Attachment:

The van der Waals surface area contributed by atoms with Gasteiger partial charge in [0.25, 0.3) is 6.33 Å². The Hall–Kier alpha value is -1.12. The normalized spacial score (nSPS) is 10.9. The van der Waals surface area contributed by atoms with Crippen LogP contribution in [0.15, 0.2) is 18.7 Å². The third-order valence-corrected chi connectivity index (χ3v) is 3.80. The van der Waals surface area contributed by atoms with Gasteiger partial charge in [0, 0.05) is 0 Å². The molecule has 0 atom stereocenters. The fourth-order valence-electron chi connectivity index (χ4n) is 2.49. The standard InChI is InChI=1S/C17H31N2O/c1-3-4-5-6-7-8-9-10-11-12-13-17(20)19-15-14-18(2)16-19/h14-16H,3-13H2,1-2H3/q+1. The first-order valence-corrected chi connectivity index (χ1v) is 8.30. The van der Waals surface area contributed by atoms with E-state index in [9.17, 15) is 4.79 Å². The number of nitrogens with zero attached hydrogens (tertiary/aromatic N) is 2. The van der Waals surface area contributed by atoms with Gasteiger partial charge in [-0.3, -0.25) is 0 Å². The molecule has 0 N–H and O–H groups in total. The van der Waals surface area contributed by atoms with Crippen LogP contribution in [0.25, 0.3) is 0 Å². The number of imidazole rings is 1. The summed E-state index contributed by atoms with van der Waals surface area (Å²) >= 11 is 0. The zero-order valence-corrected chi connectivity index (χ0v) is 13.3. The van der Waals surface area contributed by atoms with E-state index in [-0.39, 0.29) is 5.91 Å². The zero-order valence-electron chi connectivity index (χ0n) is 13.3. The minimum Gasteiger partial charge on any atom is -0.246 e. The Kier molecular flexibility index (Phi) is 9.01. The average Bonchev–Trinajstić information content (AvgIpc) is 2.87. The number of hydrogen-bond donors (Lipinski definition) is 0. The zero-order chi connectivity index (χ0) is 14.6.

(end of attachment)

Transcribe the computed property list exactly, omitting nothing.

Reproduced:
The van der Waals surface area contributed by atoms with Gasteiger partial charge in [0.25, 0.3) is 6.33 Å². The Hall–Kier alpha value is -1.12. The normalized spacial score (nSPS) is 10.9. The van der Waals surface area contributed by atoms with Crippen LogP contribution in [0.15, 0.2) is 18.7 Å². The third-order valence-corrected chi connectivity index (χ3v) is 3.80. The van der Waals surface area contributed by atoms with Gasteiger partial charge in [0, 0.05) is 0 Å². The molecule has 0 atom stereocenters. The fourth-order valence-electron chi connectivity index (χ4n) is 2.49. The standard InChI is InChI=1S/C17H31N2O/c1-3-4-5-6-7-8-9-10-11-12-13-17(20)19-15-14-18(2)16-19/h14-16H,3-13H2,1-2H3/q+1. The first-order valence-corrected chi connectivity index (χ1v) is 8.30. The van der Waals surface area contributed by atoms with E-state index in [9.17, 15) is 4.79 Å². The number of nitrogens with zero attached hydrogens (tertiary/aromatic N) is 2. The van der Waals surface area contributed by atoms with Gasteiger partial charge in [-0.3, -0.25) is 0 Å². The molecule has 0 N–H and O–H groups in total. The van der Waals surface area contributed by atoms with Crippen LogP contribution in [0.25, 0.3) is 0 Å². The number of imidazole rings is 1. The summed E-state index contributed by atoms with van der Waals surface area (Å²) >= 11 is 0. The zero-order valence-corrected chi connectivity index (χ0v) is 13.3. The van der Waals surface area contributed by atoms with E-state index in [-0.39, 0.29) is 5.91 Å². The zero-order valence-electron chi connectivity index (χ0n) is 13.3. The minimum Gasteiger partial charge on any atom is -0.246 e. The Kier molecular flexibility index (Phi) is 9.01. The average Bonchev–Trinajstić information content (AvgIpc) is 2.87. The number of hydrogen-bond donors (Lipinski definition) is 0. The zero-order chi connectivity index (χ0) is 14.6.